I'm one of those people who love the sense of freedom on the ocean, where the sky kind of blends with the deep waters at the horizon. I love sailing and to be left to my own devices, to be totally and utterly dependent only on my own ability. Sailing is everything life is and isn't: when sailing you can drift along with currents and bob on the waves and be totally at the mercy of nature; or you can challenge its enormous powers and learn to master the elements and stay in control despite the enormous forces of great waves and the rage of storms. I choose, and I decide.
Of course, sometimes nature sneaks up on you and forces a change of plans. But no matter what, nature is tamable, controllable, and I can use it as I please. That's what I like about sailing: a sense of control and freedom that cannot, as far as I know, be experienced on ground.
Sailing is also a great teacher — it is necessary to learn how to take advantage of whatever there is to take advantage of, and to use the powers of nature in whatever form or shape they happen to be at the moment. You have the destination clearly set, and whatever the current temper of nature you have to use it to get there.
In this sense, sailing is just like politics. Our destination is liberty, and we need to get there no matter what forces are set against us. When the wind blows our way, we need to set sail and ride as far possible on the waves towards liberty. There is no time for detours and indirect routes, just cruise along. Focus on the destination; hoist the biggest sails you've got!
When the wind blows heavily from the side, from the left or right, we're in for a rough ride. Great waves may toss our boat back and forth and jeopardize the whole mission. But it is nevertheless possible to go forward without too much effort — if we know how to use the winds and waves and turn the great forces to our advantage. Even though this kind of weather is much tougher than sailing before the wind, it is far from impossible to go forward.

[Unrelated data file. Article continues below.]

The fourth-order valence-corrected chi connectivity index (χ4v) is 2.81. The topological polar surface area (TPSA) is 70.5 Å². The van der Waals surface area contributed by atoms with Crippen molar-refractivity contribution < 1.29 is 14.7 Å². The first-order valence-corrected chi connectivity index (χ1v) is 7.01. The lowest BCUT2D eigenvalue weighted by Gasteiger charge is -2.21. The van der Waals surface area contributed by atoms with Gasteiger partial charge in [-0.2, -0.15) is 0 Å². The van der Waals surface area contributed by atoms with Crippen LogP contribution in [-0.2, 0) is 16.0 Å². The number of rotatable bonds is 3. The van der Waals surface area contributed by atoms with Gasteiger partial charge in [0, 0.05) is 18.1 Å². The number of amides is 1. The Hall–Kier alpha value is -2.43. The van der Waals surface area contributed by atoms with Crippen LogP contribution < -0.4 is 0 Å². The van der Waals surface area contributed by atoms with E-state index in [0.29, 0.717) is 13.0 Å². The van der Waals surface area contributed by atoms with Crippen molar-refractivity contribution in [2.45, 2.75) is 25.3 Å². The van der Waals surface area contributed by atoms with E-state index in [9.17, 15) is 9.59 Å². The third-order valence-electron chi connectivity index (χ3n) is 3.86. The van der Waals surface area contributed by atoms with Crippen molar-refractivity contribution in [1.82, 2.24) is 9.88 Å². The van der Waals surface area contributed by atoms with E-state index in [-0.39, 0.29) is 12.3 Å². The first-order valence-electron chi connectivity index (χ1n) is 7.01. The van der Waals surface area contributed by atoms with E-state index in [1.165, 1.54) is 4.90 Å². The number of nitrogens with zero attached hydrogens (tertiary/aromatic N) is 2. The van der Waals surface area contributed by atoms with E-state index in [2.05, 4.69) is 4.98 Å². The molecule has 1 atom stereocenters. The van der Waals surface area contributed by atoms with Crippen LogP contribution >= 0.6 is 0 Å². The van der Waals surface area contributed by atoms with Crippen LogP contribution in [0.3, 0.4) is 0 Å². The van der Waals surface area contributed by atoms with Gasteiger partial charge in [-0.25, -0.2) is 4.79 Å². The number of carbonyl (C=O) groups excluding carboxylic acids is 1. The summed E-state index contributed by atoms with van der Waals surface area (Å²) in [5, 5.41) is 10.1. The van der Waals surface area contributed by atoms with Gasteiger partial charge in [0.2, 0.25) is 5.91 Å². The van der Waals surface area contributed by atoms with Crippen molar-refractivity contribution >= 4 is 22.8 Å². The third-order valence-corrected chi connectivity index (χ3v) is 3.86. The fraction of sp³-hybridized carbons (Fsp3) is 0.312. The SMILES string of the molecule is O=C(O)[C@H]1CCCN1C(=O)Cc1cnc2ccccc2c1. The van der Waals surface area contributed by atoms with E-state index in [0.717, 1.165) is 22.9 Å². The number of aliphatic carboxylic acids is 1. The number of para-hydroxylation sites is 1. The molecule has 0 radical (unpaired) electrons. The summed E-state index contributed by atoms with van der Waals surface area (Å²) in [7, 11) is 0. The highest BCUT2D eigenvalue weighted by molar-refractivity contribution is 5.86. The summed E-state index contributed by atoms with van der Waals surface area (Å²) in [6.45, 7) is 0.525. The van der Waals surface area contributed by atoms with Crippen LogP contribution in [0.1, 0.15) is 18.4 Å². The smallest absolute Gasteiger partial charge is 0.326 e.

Most of the time, however, the wind seems to come straight at us. As libertarians, we should know everything about sailing in head wind — we've had quite some experience in the political waters for decades (if not centuries). Yet it seems we are often taken by surprise and blown off course whenever the wind once again rises. How many libertarian sailors weren't blown ashore by the biting winds of the war on Iraq? How many didn't find themselves and their boats stranded on the shores of Patriot Act Island half a decade ago simply for relying too much on the winds of security?
Any good sailor knows one cannot rely on hope alone and simply drift along in head wind. To get to the destination of your choice you need to act and take command — it is necessary to take control of the situation, even if storms are heading your way. As always, and even more so in rough weather, one has to use the opposing forces to one's advantage.
In head wind it is impossible to sail only with the wind coming in from one side, and it is simply stupid to stubbornly try to sail straight against the wind. It is vital to go right and then left, to crisscross and gain little by little using both sides of the sail. It is hard work and takes a lot of time, but it means one will eventually reach the destination — without being blown off course.
That's also what we, as libertarians, need to understand when the hostile, pro-war, pro-government and anti-market winds are blowing and rising. We need to keep working and take advantage of whatever there is that can help us get ahead — a little help from the left, and a little help from the right. A sailor committed to use winds coming from the right (or left) only will never get anywhere; he will undoubtedly be blown off course and end up a shipwreck on some hostile coast somewhere.
What I'm proposing is simply to learn the lesson from sailing. No wind is sacred and no wind can be relied on; we libertarians need to learn how to tack.
May 30, 2006